*****

 

 

I thought of the events in my life that brought me to this moment.  I was excited to be venturing into a new life, but at the same time afraid of what lay ahead.  I remembered the hurt and turmoil of my sixteen years, and wondered how different things might have been if only.  I quickly stopped this train of thought. It was a waste of time, and nothing could be changed.

I thought back to the dreadful tragedy that befell our family on Boxing Day, 1939, and how it altered the course of my life forever.  I thought about my father, he, too, filled with trepidation and standing on the deck of another ship some forty years earlier as a newly enrolled soldier travelling to France and the Great War.

How difficult had life been for my mother as a young girl? How did she meet my father? What chain of events led from my father’s birth to this exact moment?  Standing at the guardrail, I reached back to the time and place where all these events began.  How they finally culminated here with me.  I wondered what chain of events I would follow into my new future on that cold and wet March morning as I moved ever closer to my destiny, these thoughts ran through my mind.

With a stiffening breeze off the Irish Sea stinging my face, I realised it was time to go below.  Walking toward the lounge door, I vaguely recalled something my English teacher had once said: ‘They change their sky but not their soul, who cross the ocean.’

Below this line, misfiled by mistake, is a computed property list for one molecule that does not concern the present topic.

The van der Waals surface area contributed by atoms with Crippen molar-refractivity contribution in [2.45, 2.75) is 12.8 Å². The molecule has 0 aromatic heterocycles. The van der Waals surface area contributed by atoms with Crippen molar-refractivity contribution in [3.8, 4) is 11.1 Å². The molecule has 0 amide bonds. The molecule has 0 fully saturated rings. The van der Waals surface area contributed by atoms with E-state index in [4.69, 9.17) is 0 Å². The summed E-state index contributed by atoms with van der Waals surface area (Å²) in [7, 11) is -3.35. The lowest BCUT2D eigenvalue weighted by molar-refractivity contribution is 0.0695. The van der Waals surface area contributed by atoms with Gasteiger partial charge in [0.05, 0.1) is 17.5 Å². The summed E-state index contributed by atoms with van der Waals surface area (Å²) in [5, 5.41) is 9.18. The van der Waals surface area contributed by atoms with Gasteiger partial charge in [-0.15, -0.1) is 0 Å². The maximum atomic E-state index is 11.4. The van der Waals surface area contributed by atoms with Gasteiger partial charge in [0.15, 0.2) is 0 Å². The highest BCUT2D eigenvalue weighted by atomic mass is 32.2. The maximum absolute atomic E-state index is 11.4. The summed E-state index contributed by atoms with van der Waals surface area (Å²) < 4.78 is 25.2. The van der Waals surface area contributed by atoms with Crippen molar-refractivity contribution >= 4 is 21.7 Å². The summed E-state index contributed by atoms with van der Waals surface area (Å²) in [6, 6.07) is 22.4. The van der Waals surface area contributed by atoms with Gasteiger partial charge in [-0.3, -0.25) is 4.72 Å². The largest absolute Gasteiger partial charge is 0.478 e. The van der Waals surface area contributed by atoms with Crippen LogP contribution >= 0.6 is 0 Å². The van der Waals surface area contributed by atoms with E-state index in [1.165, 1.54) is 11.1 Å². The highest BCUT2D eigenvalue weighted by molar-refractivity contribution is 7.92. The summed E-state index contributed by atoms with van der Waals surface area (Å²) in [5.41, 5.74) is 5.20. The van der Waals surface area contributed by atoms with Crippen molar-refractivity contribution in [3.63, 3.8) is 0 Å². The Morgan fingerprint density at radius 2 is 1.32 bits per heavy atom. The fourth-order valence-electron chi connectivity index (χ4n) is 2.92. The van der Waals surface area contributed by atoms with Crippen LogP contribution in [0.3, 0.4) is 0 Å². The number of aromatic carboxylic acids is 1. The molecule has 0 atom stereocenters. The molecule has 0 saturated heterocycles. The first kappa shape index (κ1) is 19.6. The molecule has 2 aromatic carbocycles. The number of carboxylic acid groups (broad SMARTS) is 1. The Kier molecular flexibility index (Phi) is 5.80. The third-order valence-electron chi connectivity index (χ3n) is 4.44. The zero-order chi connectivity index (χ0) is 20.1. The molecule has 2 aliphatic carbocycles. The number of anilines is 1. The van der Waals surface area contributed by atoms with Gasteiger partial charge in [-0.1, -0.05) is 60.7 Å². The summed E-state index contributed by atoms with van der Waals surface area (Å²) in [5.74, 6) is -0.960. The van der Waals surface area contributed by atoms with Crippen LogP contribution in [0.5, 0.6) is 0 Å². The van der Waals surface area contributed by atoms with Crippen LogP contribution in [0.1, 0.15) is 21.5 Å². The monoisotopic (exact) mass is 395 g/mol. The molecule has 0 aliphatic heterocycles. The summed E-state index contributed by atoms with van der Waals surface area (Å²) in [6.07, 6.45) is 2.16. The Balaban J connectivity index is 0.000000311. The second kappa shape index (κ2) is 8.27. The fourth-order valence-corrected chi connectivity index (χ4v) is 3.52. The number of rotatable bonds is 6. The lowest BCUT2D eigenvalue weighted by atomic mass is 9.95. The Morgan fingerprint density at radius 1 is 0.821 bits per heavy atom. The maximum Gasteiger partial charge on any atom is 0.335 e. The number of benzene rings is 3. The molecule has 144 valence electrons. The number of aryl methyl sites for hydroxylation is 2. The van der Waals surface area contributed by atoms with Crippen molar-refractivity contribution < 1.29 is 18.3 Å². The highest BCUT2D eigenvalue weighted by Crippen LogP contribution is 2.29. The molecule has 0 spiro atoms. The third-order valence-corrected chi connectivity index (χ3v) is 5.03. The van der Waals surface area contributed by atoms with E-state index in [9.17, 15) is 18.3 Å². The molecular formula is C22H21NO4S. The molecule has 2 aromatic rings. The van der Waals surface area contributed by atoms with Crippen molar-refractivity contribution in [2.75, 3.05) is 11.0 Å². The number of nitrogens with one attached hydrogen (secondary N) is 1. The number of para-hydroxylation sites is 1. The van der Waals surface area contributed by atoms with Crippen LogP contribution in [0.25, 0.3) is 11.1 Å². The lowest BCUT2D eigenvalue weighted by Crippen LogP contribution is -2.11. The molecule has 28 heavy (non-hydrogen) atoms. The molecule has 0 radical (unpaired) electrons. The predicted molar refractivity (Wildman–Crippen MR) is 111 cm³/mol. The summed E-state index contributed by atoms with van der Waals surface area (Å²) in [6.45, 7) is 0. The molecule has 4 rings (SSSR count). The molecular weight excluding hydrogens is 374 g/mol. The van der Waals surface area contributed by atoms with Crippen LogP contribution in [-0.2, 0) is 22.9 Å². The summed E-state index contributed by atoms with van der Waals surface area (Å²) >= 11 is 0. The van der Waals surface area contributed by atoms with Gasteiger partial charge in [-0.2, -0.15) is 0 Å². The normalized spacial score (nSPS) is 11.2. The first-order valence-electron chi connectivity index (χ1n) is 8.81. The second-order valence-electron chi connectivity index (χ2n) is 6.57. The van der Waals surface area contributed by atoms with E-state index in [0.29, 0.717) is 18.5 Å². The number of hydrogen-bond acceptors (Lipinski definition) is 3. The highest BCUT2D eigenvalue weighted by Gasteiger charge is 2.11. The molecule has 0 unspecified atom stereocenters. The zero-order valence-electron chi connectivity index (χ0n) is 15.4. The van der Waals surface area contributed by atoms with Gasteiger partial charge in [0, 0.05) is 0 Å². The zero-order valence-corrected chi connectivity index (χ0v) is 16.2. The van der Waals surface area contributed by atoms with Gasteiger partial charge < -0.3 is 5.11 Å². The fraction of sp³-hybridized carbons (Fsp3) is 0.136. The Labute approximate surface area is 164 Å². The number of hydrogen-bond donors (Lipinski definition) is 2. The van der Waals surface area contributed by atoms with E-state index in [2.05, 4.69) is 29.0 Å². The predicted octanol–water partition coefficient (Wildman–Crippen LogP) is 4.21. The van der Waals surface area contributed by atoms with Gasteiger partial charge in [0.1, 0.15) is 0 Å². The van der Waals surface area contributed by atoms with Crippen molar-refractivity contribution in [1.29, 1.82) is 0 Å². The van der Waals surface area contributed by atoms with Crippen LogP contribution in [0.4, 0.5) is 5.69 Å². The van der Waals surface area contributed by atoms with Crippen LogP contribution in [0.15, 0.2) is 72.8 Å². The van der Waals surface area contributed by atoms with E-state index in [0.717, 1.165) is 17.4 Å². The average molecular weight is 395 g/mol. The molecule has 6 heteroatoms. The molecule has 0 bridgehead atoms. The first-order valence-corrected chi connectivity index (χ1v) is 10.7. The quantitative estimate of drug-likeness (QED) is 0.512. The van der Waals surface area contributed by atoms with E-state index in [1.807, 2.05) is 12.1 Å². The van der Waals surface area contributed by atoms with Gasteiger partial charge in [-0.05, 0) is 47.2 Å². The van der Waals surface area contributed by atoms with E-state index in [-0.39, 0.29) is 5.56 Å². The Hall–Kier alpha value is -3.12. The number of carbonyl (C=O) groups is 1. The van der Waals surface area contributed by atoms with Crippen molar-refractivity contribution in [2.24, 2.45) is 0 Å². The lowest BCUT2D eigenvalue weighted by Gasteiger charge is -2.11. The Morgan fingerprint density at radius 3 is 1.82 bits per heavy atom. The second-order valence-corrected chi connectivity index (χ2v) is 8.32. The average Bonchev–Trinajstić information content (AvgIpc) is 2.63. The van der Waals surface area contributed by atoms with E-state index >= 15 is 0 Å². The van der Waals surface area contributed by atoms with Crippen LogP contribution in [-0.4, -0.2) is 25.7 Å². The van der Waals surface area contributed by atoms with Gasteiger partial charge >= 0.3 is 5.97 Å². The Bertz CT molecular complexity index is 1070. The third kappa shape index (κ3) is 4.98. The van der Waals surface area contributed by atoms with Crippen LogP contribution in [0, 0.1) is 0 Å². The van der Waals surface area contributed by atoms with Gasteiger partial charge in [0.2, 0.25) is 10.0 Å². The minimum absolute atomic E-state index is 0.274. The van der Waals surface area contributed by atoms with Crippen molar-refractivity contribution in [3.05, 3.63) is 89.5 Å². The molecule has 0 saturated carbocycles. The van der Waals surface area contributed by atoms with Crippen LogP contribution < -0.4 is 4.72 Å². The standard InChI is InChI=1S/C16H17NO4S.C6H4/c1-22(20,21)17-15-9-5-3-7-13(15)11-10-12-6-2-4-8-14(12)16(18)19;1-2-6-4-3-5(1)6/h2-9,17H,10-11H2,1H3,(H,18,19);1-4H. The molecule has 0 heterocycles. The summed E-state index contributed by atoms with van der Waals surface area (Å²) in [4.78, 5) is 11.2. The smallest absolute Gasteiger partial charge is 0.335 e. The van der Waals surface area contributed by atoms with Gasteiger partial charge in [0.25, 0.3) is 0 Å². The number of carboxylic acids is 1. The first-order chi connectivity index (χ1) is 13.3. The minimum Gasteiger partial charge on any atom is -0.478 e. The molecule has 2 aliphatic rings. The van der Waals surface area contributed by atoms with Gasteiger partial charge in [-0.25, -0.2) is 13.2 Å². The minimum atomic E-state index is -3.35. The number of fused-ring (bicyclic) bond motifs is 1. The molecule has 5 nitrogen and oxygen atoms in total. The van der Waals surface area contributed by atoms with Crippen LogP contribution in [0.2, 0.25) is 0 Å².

It seemed, at this moment, somehow appropriate. She had explained it as a good maxim for exiles, of which Ireland had many. She had first given us the Latin version, which I had promptly forgotten: ‘Caelum non animum mutant qui trans mare current?’

 

  

With his job finished for the day, he was heading home for a hot breakfast.  For a few minutes we remained on the dock, hesitant to take the next step. We clutched travel warrants and instructions tightly fearing we might lose them.  Collectively we decided to go aboard the ship and headed down to the warmth of the lounge.  A boy from Ballymena, Trevor Weir, produced a 10-pack of Woodbine.  Passing them around, we each accepted one and lighted up.  I was sure a couple a boys were smoking for the first time, but no one wanted to appear different that morning. 

For the next fifteen minutes we made small talk, asking about each other, our homes, whether we had girlfriends, what we did before joining the Navy.  I suspected there was more than a little exaggeration in our stories we were all trying to impress each other.

At eight o’clock sharp, I felt the first vibrations of the ship’s engines as it started to move.  I heard a foghorn sounding from somewhere above.  Snuffing out the butt of my cigarette, I went up on deck.  I stood at the guardrail watching the deckhands letting go of the shorelines and the gap between the ship and the wharf quickly widening.